Digital deceptions: How a European Democracy Shield can help tackle Russian disinformation

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Less than two weeks ahead of the European Parliament election, AI-powered deepfakes aimed at swaying voters are circulating on social media and on online news outlets. In particular, the Kremlin has launched targeted disinformation campaigns via a scattered network of proxies – well-rooted across the EU – aimed at disrupting the democratic process and weakening European support for Ukraine.

The risks of such foreign interference and disinformation are significant – European Commission president Ursula von der Leyen recently identified it as one of the biggest threats to European democracy. The European Parliament has passed landmark legislation such as platform accountability measures and AI transparency requirements to upgrade Europe’s response to harmful online content, but the European Union is failing to keep up with Russia’s disinformation efforts. Some member states are taking the lead by establishing bodies that fight against digital interference as in the French case of Viginum, or by filling the gaps in digital regulation enforcement as in Belgium. However, this leads to a patchy and uncoordinated European response.
Building a European Democracy Shield

If re-elected, von der Leyen has promised to set up a “European Democracy Shield” to detect, track, and delete deceitful online content in coordination with national agencies. The initiative would also take a tougher approach towards conventional and AI-engineered disinformation by focusing on pre-emptively debunking disinformation – so-called pre-bunking – and resilience-building. The scope and rollout of the plan are yet to be disclosed.

The European Democracy Shield could bring about a coordinated and assertive response to individuals and media outlets that funnel disinformation efforts – regardless of whether von der Leyen leads the next commission. To achieve this, the EU should use the European Democracy Shield to:

Break down the existing silos in the EU’s approach. With the commission, member states should work towards a collective strategy on countering foreign interference as called for by the Weimar Triangle. The commission, in consultation with the European Parliament, should then launch a new EU-level taskforce to nurture this vision across member states through information sharing, research and institutional coordination, and by boosting media literacy. This taskforce should also bridge the gaps in the existing tools of digital governance, and push for improvements when necessary. For example, smaller platforms like Telegram are not currently obliged to make risk assessments for disinformation and propose mitigation measures, due to a lower number of users. The taskforce could put forward regulation for smaller platforms that risk spreading disinformation.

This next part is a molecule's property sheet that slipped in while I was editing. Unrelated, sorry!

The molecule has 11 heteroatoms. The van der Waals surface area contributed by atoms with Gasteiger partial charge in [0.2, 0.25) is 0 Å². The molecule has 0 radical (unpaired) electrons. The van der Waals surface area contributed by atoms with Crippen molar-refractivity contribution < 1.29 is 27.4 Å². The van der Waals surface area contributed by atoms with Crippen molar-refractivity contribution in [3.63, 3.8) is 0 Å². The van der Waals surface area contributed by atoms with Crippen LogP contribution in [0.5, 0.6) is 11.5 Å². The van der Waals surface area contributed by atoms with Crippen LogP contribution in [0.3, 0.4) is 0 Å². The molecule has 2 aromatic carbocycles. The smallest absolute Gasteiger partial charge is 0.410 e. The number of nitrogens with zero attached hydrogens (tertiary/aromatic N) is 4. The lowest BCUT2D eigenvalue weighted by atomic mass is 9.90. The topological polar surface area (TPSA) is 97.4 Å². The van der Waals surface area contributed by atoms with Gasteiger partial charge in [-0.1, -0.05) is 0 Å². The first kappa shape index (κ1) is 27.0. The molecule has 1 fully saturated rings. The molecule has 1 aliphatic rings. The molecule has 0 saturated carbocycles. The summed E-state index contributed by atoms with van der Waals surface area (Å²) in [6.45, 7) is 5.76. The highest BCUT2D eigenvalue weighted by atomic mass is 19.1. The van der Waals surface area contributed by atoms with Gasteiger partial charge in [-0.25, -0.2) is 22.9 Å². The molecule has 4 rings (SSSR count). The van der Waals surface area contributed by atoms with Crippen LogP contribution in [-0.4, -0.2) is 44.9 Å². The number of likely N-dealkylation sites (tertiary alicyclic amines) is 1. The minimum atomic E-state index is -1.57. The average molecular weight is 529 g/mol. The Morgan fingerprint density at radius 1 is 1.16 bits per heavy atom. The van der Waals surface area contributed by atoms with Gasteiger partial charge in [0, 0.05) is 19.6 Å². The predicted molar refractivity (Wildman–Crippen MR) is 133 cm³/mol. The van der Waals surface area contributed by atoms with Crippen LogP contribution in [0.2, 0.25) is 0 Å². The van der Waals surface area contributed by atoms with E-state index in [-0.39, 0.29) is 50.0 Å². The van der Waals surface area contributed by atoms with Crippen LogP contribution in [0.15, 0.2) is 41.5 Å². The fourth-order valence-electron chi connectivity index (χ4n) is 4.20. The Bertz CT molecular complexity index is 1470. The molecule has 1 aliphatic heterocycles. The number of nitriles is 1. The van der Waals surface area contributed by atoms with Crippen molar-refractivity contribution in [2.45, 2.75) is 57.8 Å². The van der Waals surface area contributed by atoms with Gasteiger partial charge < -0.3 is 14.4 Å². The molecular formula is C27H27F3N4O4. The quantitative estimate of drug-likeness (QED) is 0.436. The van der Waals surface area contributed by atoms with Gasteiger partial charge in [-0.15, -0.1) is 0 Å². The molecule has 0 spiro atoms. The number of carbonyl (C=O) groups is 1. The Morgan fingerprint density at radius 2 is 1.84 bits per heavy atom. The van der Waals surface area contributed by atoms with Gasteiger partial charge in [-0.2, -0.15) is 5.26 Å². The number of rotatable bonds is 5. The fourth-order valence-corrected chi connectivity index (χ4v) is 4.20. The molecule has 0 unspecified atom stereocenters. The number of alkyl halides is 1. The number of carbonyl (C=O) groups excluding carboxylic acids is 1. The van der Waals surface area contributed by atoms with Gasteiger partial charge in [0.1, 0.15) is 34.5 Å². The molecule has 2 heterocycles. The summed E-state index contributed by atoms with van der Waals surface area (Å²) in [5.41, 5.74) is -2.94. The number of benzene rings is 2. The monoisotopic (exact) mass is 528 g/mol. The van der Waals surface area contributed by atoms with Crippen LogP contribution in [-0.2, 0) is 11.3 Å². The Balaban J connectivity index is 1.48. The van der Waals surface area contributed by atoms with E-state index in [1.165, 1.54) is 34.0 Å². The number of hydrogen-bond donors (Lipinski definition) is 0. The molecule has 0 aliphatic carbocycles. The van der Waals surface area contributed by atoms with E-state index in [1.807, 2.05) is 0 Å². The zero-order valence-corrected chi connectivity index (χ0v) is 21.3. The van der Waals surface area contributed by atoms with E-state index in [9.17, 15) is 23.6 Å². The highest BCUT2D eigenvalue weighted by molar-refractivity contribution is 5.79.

Work with like-minded third-country partners through the European External Action Service’s Digital Diplomacy efforts by sharing relevant insights and exchanging best practices. The focus should be on regions that share a human-centric approach to emerging technologies and that could benefit from enhanced strategic engagement with the EU.

Disinformation hotbed

There has been a surge in Russian disinformation ahead of the European Parliament election, with fake news of ‘unprecedented migration flows’ in Bulgaria and foreigners ‘assaulting people’ on the streets of Sofia, or photos falsely claiming to show Slovakian prime minister Robert Fico’s alleged attacker alongside the leader of the opposition party’s father. But disinformation is not limited to election periods. Whatever the outcome of the election, fighting information manipulation should be high on the EU’s agenda for the next institutional term.

The European Council on Foreign Relations does not take collective positions. ECFR publications only represent the views of their individual authors.